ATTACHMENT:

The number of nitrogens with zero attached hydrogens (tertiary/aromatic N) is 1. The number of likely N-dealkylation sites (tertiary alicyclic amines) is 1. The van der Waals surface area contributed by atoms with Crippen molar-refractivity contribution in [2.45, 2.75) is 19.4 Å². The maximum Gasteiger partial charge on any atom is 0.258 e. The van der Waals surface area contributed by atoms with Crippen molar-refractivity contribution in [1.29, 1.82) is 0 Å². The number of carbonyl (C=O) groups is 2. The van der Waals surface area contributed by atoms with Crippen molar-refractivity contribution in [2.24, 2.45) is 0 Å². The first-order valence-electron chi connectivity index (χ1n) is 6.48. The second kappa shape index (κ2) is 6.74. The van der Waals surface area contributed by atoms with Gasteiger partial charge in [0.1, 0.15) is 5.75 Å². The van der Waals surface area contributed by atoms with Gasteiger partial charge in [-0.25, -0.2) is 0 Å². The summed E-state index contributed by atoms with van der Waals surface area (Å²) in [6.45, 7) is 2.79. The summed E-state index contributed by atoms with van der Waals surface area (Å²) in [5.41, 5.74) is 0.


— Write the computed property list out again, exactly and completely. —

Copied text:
The number of nitrogens with zero attached hydrogens (tertiary/aromatic N) is 1. The number of likely N-dealkylation sites (tertiary alicyclic amines) is 1. The van der Waals surface area contributed by atoms with Crippen molar-refractivity contribution in [2.45, 2.75) is 19.4 Å². The maximum Gasteiger partial charge on any atom is 0.258 e. The van der Waals surface area contributed by atoms with Crippen molar-refractivity contribution in [1.29, 1.82) is 0 Å². The number of carbonyl (C=O) groups is 2. The van der Waals surface area contributed by atoms with Crippen molar-refractivity contribution in [2.24, 2.45) is 0 Å². The first-order valence-electron chi connectivity index (χ1n) is 6.48. The second kappa shape index (κ2) is 6.74. The van der Waals surface area contributed by atoms with Gasteiger partial charge in [0.1, 0.15) is 5.75 Å². The van der Waals surface area contributed by atoms with Gasteiger partial charge in [-0.25, -0.2) is 0 Å². The summed E-state index contributed by atoms with van der Waals surface area (Å²) in [6.45, 7) is 2.79. The summed E-state index contributed by atoms with van der Waals surface area (Å²) in [5.41, 5.74) is 0.